If Bush is trying to rally support for his faith-based initiative, maybe this isn't the best way to do it. In a short statement released yesterday, press secretary Ari Fletcher said, "The White House will not pursue the [Office of Management and Budget] regulation proposed by the Salvation Army and reported today." That regulation, as Weblog noted yesterday, would have protected churches and faith-based organizations that receive federal funds from having to hire workers who disagree with their religious teachings. The specific controversy in this case has been whether the Salvation Army—a church that already receives $330 million annually from the federal government—would be forced to hire homosexuals. Federal regulations going back to the 1964 Civil Rights Act allow religious organizations to hire only employees who share their religious commitments, but the issue gets a lot trickier when municipal governments start mandating that charities adhere to local anti-discrimination laws. As Salvation Army spokesman David Fuscus explains to the Chicago Tribune, "What's happening now is that when you get communities insisting that because [a group] is using federal dollars to fund homeless shelters or what have you, that they cannot hire ministers in the way they want to hire ministers, what happens is the church walks away from those contracts and the people who are hurt are the people who are on the street."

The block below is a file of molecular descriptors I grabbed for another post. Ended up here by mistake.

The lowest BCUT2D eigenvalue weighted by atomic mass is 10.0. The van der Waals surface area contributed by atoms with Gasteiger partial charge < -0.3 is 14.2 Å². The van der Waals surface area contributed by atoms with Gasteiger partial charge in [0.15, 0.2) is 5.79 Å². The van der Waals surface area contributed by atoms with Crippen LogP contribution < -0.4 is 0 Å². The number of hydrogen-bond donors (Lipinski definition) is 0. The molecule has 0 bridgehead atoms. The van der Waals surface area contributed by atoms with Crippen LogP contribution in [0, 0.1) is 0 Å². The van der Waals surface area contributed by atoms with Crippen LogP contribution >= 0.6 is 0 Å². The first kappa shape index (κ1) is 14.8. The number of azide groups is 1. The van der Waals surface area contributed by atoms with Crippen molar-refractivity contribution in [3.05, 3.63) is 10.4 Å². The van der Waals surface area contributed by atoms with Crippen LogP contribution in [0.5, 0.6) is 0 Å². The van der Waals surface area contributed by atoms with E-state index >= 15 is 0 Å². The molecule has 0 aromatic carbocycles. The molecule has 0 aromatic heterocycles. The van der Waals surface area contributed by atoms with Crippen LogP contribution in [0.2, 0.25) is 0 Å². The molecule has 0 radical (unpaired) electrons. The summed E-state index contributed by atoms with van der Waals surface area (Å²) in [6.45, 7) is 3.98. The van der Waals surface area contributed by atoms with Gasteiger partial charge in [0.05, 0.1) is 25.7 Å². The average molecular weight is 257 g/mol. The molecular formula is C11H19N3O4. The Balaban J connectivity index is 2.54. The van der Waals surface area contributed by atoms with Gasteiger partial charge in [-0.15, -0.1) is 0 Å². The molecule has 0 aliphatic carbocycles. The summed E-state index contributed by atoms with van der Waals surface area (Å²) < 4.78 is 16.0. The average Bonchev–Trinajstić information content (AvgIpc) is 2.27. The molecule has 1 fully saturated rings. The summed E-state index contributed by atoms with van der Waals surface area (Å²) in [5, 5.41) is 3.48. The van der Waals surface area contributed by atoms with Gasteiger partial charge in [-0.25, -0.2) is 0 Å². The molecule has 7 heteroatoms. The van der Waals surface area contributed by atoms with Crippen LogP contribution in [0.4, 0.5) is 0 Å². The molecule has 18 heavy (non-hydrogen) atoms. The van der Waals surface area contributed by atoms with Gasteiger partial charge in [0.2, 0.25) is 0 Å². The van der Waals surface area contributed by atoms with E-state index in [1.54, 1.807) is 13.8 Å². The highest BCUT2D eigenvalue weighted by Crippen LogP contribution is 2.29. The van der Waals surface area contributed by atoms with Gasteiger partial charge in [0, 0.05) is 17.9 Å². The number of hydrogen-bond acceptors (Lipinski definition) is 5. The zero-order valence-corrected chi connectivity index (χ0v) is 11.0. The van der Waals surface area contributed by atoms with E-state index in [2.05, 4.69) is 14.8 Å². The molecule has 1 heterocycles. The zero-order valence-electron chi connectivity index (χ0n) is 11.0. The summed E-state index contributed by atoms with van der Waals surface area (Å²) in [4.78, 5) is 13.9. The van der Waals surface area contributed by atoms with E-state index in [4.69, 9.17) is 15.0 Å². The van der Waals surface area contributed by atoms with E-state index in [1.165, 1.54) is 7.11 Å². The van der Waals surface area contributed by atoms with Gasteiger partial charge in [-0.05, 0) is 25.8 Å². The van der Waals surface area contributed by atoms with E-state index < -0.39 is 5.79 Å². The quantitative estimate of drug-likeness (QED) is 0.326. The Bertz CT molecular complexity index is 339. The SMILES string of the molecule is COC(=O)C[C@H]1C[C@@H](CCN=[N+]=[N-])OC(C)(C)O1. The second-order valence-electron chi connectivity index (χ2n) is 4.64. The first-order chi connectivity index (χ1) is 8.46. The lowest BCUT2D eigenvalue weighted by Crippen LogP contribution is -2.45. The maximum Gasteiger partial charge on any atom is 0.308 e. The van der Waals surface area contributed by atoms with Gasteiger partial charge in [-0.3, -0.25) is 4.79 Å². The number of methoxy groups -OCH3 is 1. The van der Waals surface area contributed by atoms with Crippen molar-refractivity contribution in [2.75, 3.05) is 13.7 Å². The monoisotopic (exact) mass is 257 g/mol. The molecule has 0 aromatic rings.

But yesterday's front-page article in The Washington Post set off fireworks in the capital. "It just puts a cloud over the president's intention to expand a faith- based initiative and unfortunately might terminally wound it in Congress," said Democratic ...1